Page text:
A Sailor’s Life in Lord Nelson’s Navy

 
 
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The overwhelming danger to British seamen was not enemy action (this accounts for only 6.3% of those who perished at sea), but rather disease and accidents (over 81%).

Nelson’s flagship HMS Victory had a complement of 821 men that needed to react with precision to adjust the ship’s 37 sails, fire its 104 cannons, steer its 3,500 ton frame, and navigate by means of astronomical instruments. This required an intricate system of routine and discipline.

Organization

Sailors usually had no say in what ship they served aboard. While most were volunteers and served for patriotic or personal reasons, a good number were also pressed into service, especially as the Napoleonic Wars heated up and there was a great demand for men.

In 1793, there were 15,000 men in the Royal Navy; by 1813, there were 150,000.

Hierarchy aboard a man of war was as embedded as the continents to the Earth’s crust. At the top, commissioned officers lorded over all below, with the chief monarch being the captain.

Royal Navy fleet at The Battle of Trafalgar, depicted here in its opening phase
Royal Navy fleet at The Battle of Trafalgar, depicted here in its opening phase

Next in line were warrant officers and petty officers. The petty officers were directly in charge of the seamen.  The seamen in turn were divided into four classes: able, ordinary, landmen, and boys. Each man was allocated to a department with specific functions such as gunnery, sailmaking, and carpentry.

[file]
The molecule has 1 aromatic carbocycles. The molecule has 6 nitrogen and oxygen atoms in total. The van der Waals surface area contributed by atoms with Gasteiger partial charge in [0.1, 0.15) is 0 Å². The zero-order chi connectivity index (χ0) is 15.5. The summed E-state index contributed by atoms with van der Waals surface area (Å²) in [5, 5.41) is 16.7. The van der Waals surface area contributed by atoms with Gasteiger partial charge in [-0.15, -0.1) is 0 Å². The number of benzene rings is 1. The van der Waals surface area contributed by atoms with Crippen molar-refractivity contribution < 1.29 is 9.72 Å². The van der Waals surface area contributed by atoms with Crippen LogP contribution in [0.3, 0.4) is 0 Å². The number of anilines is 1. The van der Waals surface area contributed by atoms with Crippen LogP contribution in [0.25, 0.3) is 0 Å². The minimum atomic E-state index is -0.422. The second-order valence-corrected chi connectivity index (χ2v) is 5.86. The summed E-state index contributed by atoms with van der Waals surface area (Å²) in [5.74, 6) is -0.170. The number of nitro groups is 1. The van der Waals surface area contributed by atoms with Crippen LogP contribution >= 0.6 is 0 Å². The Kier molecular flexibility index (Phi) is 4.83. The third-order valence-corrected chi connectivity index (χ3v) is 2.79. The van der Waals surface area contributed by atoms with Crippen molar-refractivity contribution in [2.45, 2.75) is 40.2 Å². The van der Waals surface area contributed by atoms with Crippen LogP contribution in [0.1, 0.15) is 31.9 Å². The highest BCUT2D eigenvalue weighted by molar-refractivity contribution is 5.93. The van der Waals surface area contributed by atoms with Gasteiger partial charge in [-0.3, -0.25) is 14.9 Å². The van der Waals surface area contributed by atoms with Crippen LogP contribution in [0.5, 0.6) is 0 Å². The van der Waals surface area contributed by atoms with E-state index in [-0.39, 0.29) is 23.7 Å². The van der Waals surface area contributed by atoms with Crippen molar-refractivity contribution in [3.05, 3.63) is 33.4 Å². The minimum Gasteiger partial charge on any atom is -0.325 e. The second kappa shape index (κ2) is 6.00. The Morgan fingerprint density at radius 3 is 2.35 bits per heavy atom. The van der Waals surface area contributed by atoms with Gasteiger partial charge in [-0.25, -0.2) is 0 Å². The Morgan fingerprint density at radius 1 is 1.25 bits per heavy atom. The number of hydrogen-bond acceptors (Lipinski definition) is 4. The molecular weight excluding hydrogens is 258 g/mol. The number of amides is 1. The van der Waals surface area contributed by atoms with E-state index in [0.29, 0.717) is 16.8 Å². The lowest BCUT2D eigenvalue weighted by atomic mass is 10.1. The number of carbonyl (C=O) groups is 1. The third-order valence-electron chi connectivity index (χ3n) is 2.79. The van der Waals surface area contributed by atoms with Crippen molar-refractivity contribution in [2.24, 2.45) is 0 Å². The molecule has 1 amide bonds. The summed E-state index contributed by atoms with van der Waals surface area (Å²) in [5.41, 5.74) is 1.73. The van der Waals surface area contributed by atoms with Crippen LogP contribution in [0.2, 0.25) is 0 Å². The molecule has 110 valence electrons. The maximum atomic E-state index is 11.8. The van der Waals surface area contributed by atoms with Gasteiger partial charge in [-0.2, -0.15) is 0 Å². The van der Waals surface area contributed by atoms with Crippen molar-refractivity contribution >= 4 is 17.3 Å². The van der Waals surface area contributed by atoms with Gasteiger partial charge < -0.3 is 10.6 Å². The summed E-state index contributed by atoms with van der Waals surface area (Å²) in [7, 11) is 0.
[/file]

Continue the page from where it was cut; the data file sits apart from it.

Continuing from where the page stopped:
Most crew were allocated to the guns in teams of up to fourteen men. Others tended the sails and a good number worked as servants for the officers, or as messengers between parts of the ship. There were almost endless tasks to which crew members could be assigned.

Victory flying the Blue Ensign (with the pre-1801 Union Jack), from The Fleet Offshore, 1780–90, an anonymous piece of folk art now at Compton Verney Art Gallery in Warwickshire.
Victory flying the Blue Ensign (with the pre-1801 Union Jack), from The Fleet Offshore, 1780–90, an anonymous piece of folk art now at Compton Verney Art Gallery in Warwickshire.

Somewhat outside the system was the large contingent of Royal Marines, equating in large ships to roughly 15% of the crew. Their job was to serve as sharp shooters, boarders, and soldiers in cutting out expeditions. Their other jobs included suppressing mutinies and standing guard during punishments.

To run the ship, the men worked in watches. The first lieutenant assigned watchbills and quarterbills to the men. Typically, captains ran a two-watch system with the day divided into starboard and larboard watches.

 

The Temeraire of 98 guns. Launched at Chatham 1798. Broken up by Messrs Beatson at Rotherhithe 1838. Was commanded by Capt Elias Harvey at the glorious Victory of Trafalgar in which action she engaged at the same time the Redoutable & Fougueux of 74 guns each, compelling both, after a sanguinary conflict to strike their colours. Loss of the Temeraire 47 killed & 76 wounded out of 660Date 1838
The Temeraire of 98 guns. Launched at Chatham 1798. Broken up by Messrs Beatson at Rotherhithe 1838. Was commanded by Capt Elias Harvey at the glorious Victory of Trafalgar in which action she engaged at the same time the Redoutable & Fougueux of 74 guns each, compelling both, after a sanguinary conflict to strike their colours. Loss of the Temeraire 47 killed & 76 wounded out of 660
Date 1838